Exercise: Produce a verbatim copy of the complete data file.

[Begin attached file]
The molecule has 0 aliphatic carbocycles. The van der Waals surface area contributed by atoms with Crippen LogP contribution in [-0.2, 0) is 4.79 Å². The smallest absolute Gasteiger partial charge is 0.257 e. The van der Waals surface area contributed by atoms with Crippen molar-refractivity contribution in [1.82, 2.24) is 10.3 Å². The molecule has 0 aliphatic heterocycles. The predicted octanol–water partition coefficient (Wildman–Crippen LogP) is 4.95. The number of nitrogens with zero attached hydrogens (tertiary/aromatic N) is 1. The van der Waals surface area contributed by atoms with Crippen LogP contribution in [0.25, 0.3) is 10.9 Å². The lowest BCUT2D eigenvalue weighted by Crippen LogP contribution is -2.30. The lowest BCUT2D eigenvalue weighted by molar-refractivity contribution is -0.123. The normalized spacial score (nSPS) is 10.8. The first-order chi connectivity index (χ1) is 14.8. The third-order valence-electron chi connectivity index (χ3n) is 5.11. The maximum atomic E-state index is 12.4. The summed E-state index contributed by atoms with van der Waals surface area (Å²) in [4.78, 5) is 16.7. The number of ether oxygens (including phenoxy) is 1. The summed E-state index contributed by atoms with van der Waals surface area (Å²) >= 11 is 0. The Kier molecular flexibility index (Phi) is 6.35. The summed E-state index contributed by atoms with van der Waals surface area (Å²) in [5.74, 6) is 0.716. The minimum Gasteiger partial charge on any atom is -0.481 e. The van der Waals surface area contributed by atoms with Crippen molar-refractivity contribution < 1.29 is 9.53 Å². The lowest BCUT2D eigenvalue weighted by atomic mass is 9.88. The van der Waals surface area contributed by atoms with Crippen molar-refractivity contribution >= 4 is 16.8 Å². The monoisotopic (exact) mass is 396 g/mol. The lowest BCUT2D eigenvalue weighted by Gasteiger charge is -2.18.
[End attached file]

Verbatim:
The molecule has 0 aliphatic carbocycles. The van der Waals surface area contributed by atoms with Crippen LogP contribution in [-0.2, 0) is 4.79 Å². The smallest absolute Gasteiger partial charge is 0.257 e. The van der Waals surface area contributed by atoms with Crippen molar-refractivity contribution in [1.82, 2.24) is 10.3 Å². The molecule has 0 aliphatic heterocycles. The predicted octanol–water partition coefficient (Wildman–Crippen LogP) is 4.95. The number of nitrogens with zero attached hydrogens (tertiary/aromatic N) is 1. The van der Waals surface area contributed by atoms with Crippen LogP contribution in [0.25, 0.3) is 10.9 Å². The lowest BCUT2D eigenvalue weighted by Crippen LogP contribution is -2.30. The lowest BCUT2D eigenvalue weighted by molar-refractivity contribution is -0.123. The normalized spacial score (nSPS) is 10.8. The first-order chi connectivity index (χ1) is 14.8. The third-order valence-electron chi connectivity index (χ3n) is 5.11. The maximum atomic E-state index is 12.4. The summed E-state index contributed by atoms with van der Waals surface area (Å²) in [4.78, 5) is 16.7. The number of ether oxygens (including phenoxy) is 1. The summed E-state index contributed by atoms with van der Waals surface area (Å²) >= 11 is 0. The Kier molecular flexibility index (Phi) is 6.35. The summed E-state index contributed by atoms with van der Waals surface area (Å²) in [5.74, 6) is 0.716. The minimum Gasteiger partial charge on any atom is -0.481 e. The van der Waals surface area contributed by atoms with Crippen molar-refractivity contribution < 1.29 is 9.53 Å². The lowest BCUT2D eigenvalue weighted by atomic mass is 9.88. The van der Waals surface area contributed by atoms with Crippen molar-refractivity contribution >= 4 is 16.8 Å². The monoisotopic (exact) mass is 396 g/mol. The lowest BCUT2D eigenvalue weighted by Gasteiger charge is -2.18.